1001 Black Men #796: Black Lives Are Human Lives


1001 Black Men #795: Black Lives Are Human Lives


Mi Pueblo Grocery Store, High Street, Oakland, California.

Decades of research have demonstrated that a mere subliminal flash of a black man’s face can make us fear the worst — to evaluate ambiguous behavior as aggressive, to miscategorize harmless objects as weapons, to shoot quickly and to inappropriately dispatch a perceived threat.

In video game experiments requiring split-second judgments, subjects — no matter their race, age or attitudes — are quicker to fire at an armed black man than at a white man carrying a gun, and more likely to shoot unarmed blacks than unarmed whites.

That raises criminal justice issues that won’t be resolved by body cameras. It’s a problem centuries in the making, and belongs to all of us.

–Sandy Banks, “Police Expectations Damage Black Men’s Realities

1001 Black Men #794


Alternative Press Expo Attendee, Fort Mason, San Francisco, California.


Everybody would say “of course all lives matter”. Our philosophical, religious and moral sensibilities would all say that, but in fact, many people don’t matter. When we say “black lives matter”, it’s a hashtag. It’s a movement. Die-ins are happening all over the country, protest movements around that phrase “black lives matter” because young black men haven’t mattered in the country and the criminal justice system has treated them very differently than my young white sons.

–“Jim Wallis: ‘Ferguson is a parable about how black men are treated’“, an interview by Alec Hogg


Posted by Ajuan Mance

1001 Black Men #793


Alternative Press Expo attendee, Fort Mason, San Francisco, CA.


Unfortunately, the patterns that we’ve been seeing recently are consistent: The police don’t show as much care when they are handling incidents that involve young black men and women, and so they do shoot and kill … And then for whatever reason, juries and prosecutor’s offices are much less likely to indict or convict.

–Professor Delores Jones-Brown, Director of the Center on Race, Crime, and Statistics at the John Jay College of Criminal Justice in New York City and a former assistant prosecutor in Monmouth County, New Jersey, from “Exactly How Often Do Police Shoot Unarmed Black Men?” by Jaeah Lee

Posted by Ajuan Mance

1001 Black Men #792



Alternative Press Expo attendee, Fort Mason, San Francisco, CA.

[Y]ou know what they had in their minds that made them act out and beat a black suspect unwarrentedly? They had fear. They were afraid of black men. I know a lot of white cops who have told me. And I interviewed over 900 police officers in 18 months and they started talking to me. It was almost like a therapy session for them.

They would say things like, “Ms. Rice I’m scared of black men. Black men terrify me. I’m really scared of them. Ms. Rice, you know black men who come out of prison, they’ve got great hulk strength and I’m afraid they’re going to kill me. Ms. Rice, can you teach me how not to be afraid of black men.” I mean these [are] cops who are 6’4″. You know, the cop in Ferguson was 6’4″ talking about he was terrified. But when cops are scared, they kill and they do things that don’t make sense to you and me.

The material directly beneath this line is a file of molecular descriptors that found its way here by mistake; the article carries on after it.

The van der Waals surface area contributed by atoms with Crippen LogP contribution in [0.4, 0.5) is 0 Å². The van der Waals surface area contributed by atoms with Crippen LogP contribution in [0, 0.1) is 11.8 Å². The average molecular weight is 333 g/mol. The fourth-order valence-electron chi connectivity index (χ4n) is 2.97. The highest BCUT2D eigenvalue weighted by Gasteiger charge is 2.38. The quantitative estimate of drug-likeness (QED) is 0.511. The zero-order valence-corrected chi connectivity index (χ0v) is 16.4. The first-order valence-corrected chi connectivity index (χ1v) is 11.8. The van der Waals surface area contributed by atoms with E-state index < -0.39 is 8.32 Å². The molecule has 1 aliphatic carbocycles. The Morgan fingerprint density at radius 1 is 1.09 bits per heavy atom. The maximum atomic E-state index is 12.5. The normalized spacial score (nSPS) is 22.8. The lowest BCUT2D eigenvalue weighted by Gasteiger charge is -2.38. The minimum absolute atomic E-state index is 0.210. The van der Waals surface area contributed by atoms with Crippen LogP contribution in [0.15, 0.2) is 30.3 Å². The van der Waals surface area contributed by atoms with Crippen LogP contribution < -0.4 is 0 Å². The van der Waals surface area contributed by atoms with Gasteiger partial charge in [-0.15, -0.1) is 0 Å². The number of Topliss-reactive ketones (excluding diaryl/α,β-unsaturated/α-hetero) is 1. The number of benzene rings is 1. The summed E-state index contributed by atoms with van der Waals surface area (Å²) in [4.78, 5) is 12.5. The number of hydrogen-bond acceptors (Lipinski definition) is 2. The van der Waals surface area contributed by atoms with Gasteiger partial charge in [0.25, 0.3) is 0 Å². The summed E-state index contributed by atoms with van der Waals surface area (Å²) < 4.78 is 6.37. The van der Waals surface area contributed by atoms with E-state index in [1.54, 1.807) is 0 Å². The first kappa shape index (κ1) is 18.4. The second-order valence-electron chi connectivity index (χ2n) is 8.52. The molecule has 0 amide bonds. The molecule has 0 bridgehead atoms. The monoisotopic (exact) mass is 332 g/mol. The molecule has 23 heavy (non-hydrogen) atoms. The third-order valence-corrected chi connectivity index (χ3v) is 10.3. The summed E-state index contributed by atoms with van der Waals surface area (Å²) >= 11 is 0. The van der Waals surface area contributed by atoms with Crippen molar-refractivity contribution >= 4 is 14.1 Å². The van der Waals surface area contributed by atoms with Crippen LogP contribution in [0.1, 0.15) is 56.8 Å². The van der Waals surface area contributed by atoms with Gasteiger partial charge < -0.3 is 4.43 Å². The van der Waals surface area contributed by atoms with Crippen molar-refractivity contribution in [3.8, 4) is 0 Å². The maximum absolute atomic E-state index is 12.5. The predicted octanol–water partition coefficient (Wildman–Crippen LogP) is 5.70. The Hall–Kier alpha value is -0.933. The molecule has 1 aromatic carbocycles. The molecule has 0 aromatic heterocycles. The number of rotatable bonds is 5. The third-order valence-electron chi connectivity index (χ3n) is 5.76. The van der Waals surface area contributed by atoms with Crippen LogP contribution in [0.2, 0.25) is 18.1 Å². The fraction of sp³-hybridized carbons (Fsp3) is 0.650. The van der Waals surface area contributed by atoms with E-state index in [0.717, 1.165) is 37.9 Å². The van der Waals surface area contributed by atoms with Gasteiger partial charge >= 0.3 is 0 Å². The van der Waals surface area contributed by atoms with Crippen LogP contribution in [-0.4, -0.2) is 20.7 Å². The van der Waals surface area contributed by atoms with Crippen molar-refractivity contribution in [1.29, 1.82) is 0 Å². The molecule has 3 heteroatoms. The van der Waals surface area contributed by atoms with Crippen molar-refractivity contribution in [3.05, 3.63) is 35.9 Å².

–Interview with Constance Rice, NPR

Posted by Ajuan Mance


1001 Black Men #791


Alternative Press Expo attendee, Fort Mason, San Francisco, CA.


[I]f we keep killing Black men, if we keep placing targets on their backs, how will young Black boys begin to see themselves other than disposable?

–Eternity E. Martis, “What the Michael Brown Case Tells Us About Women, Fear, and Black Males


Posted by Ajuan Mance

1001 Black Men #790


Alternative Press Expo attendee, Fort Mason, San Francisco, CA.


As a nation we seem to have very short memories. Fear of the black man just didn’t start overnight, and it didn’t just happen during the course of our lifetime; like any singularity it has to have a beginning. Its origin has been embedded in this nation’s consciousness since the Nat Turner revolt; a pathological fear that the oppressed will one day rise up and inflict vengeance upon the oppressor.

–M. Gibson, “Fear Black Men (Oscar Grant Open Thread)

1001 Black Men #789


Waiting for the bus at the corner of High Street and International Blvd, Oakland.


The most important question Ferguson asks isn’t whether cops are good or bad. It isn’t even whether Wilson was afraid “enough” to justify killing. It’s why black boys and men make so many people so profoundly scared. Either there is something irredeemably dangerous in the very DNA of black males justifying the fear — or we’re living a lethal lie.

–Savala Nolan Trepczynski, “Time to Unlearn Fear of Young Black Men


Ajuan Mance

1001 Black Men #788


Filling the tank at the 76 service station, High St. and MacArthur Blvd., Oakland.


This is a plea to those officers who are unflinching in the gravest of dangers, whose courage is forged in the crucible of our nation’s worst emergencies, yet who lose all composure when facing the grimace of a Black man. The concept of diversity, like Eric Garner, is large, beautiful, and sometimes intimidating. America will only be America once we learn how to fully appreciate it, not fear it.

–Brandon Hill, “Negrophobia: Michael Brown, Eric Garner, and America’s Fear of Black People


Ajuan Mance

1001 Black Men #787


Waiting for the bus at the corner of High St. and MacArthur Blvd., Oakland.


No one will admit to being afraid of black men. There is still a degree of pride in the larger society. Abject fear is an emotional and irrational condition. Those people wanting their own definition of “justice” for Michael Brown are being emotional and irrational.

They should wait for all the facts to come out.

It’s hard for the facts to come out when the other guy always seems to end up dead.

–Solomon Alexander, “Fear of a Black Man: A Fact Not in Evidence


Ajuan Mance